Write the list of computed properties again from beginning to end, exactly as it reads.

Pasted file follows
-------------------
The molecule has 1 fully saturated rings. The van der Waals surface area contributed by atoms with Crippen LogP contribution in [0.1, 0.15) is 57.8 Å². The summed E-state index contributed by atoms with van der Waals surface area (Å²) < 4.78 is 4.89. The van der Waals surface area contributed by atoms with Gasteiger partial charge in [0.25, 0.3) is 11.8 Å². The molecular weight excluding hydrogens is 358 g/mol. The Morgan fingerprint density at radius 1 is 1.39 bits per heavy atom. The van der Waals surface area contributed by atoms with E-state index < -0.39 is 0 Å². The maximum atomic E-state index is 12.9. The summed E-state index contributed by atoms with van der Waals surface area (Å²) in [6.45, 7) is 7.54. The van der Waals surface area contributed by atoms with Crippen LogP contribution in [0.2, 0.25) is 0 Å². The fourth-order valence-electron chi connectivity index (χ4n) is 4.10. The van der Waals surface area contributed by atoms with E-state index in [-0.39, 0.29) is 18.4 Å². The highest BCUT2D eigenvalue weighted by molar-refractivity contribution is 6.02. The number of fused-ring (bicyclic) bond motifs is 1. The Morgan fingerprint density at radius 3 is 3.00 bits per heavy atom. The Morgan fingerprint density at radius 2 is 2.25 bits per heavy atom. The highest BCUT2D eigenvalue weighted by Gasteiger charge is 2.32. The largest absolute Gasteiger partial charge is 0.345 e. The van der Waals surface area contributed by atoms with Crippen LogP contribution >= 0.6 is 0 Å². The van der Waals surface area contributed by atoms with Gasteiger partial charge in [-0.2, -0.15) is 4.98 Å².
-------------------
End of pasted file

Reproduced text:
The molecule has 1 fully saturated rings. The van der Waals surface area contributed by atoms with Crippen LogP contribution in [0.1, 0.15) is 57.8 Å². The summed E-state index contributed by atoms with van der Waals surface area (Å²) < 4.78 is 4.89. The van der Waals surface area contributed by atoms with Gasteiger partial charge in [0.25, 0.3) is 11.8 Å². The molecular weight excluding hydrogens is 358 g/mol. The Morgan fingerprint density at radius 1 is 1.39 bits per heavy atom. The van der Waals surface area contributed by atoms with E-state index < -0.39 is 0 Å². The maximum atomic E-state index is 12.9. The summed E-state index contributed by atoms with van der Waals surface area (Å²) in [6.45, 7) is 7.54. The van der Waals surface area contributed by atoms with Crippen LogP contribution in [0.2, 0.25) is 0 Å². The fourth-order valence-electron chi connectivity index (χ4n) is 4.10. The van der Waals surface area contributed by atoms with E-state index in [-0.39, 0.29) is 18.4 Å². The highest BCUT2D eigenvalue weighted by molar-refractivity contribution is 6.02. The number of fused-ring (bicyclic) bond motifs is 1. The Morgan fingerprint density at radius 3 is 3.00 bits per heavy atom. The Morgan fingerprint density at radius 2 is 2.25 bits per heavy atom. The highest BCUT2D eigenvalue weighted by Gasteiger charge is 2.32. The largest absolute Gasteiger partial charge is 0.345 e. The van der Waals surface area contributed by atoms with Crippen LogP contribution >= 0.6 is 0 Å². The van der Waals surface area contributed by atoms with Gasteiger partial charge in [-0.2, -0.15) is 4.98 Å².